NAYPYITAW (Reuters) - A Myanmar court on Friday jailed for two months two journalists on assignment for Turkey’s state broadcaster, along with their interpreter and driver, for violating an aircraft law by filming with a drone.
Cameraman Lau Hon Meng from Singapore and reporter Mok Choy Lin from Malaysia, were detained on Oct. 27 along with their Myanmar interpreter, Aung Naing Soe, and driver, Hla Tin.
The four had been working on a documentary for TRT World, the English-language subsidiary of the Turkish Radio and Television Corporation, when they were detained for attempting to fly a drone near parliament in the capital, Naypyitaw.
None of the four is a Turkish national, but the case has further strained diplomatic ties after President Tayyip Erdogan accused Myanmar’s military of carrying out “genocide” of Rohingya Muslims in the Buddhist-majority country.
Police initially investigated whether they had violated an import-export rule that carries a penalty of up to three years in jail, but the judge opted to introduce a fresh charge of contravening the 1934 Burma Aircraft Act, which carries a maximum sentence of three months.
Both the cameraman and reporter pleaded guilty to the lesser charge, and the judge sentenced all four to two months, according to a Reuters reporter at the hearing.
A fresh hearing will be held on Nov. 16 to decide if charges of violating the import-export rules are to be made.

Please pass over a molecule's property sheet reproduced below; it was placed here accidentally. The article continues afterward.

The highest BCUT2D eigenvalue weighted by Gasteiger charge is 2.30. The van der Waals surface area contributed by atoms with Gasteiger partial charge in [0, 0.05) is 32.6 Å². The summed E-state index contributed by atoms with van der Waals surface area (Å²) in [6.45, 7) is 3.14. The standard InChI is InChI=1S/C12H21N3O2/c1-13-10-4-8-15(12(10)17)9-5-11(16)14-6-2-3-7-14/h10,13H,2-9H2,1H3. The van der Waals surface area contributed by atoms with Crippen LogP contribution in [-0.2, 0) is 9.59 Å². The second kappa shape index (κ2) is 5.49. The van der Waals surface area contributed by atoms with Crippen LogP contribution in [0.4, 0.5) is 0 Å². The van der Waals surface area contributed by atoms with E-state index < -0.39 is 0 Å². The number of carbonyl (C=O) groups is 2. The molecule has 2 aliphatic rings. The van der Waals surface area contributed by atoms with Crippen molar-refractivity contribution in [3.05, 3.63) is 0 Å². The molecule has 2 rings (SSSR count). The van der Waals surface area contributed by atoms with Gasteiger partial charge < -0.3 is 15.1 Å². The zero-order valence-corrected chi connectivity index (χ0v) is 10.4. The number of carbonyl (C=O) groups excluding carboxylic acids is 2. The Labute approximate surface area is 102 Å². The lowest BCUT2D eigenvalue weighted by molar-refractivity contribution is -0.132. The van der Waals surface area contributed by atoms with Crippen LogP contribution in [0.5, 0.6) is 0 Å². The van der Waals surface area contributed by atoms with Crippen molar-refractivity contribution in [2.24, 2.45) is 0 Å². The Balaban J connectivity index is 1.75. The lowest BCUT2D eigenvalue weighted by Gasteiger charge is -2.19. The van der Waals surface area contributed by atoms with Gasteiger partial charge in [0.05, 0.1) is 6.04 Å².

“The detainees admitted that they committed the crime, hoping they would only be fined, so it shocked us when the judge sentenced them to two months,” said defense lawyer Khin Maung Zaw.
The lawyer said he would appeal for the sentence to be reduced to a fine.
Before Friday’s proceedings began, Mok told reporters in the court they were sorry for any disrespect of Myanmar’s laws, but complained that the legal process had lacked transparency.
“We have no idea what is going on, and we are not allowed to speak to our family,” she said.
“And the rules and procedures are not explained to us. We were asked to sign statements that are completely in Burmese that we cannot understand.”
As he was brought to court, interpreter Aung Naing Soe told reporters the four had not been mistreated while in custody, though police had asked about who they had spoken to and trips he made to several of restive Myanmar regions, including Rakhine.
David Baulk, of the rights group Fortify Rights, called the judge’s decision to accept the charges, deny bail and sentence the four defendants as “ridiculous as it is dangerous”.
“Once again Myanmar’s judicial system has failed to stand up to state security forces and their blatant abuses of power,” Baulk, a specialist on Myanmar human rights for the group, told Reuters by email.
Myanmar says the military counter-insurgency launched in August was provoked by Rohingya militant attacks on security posts in Rakhine State, and has denied both Erdogan’s accusation and a top UN official’s description of the operation as a “classic case of ethnic cleansing”.
More than 600,000 Rohingya Muslims have fled Myanmar for neighboring Bangladesh since the military operation began.
Reporting by Min Min in NAYPYITAW and Shoon Naing in YANGON; Writing by Simon Cameron-Moore; Editing by Nick Macfie and Clarence Fernandez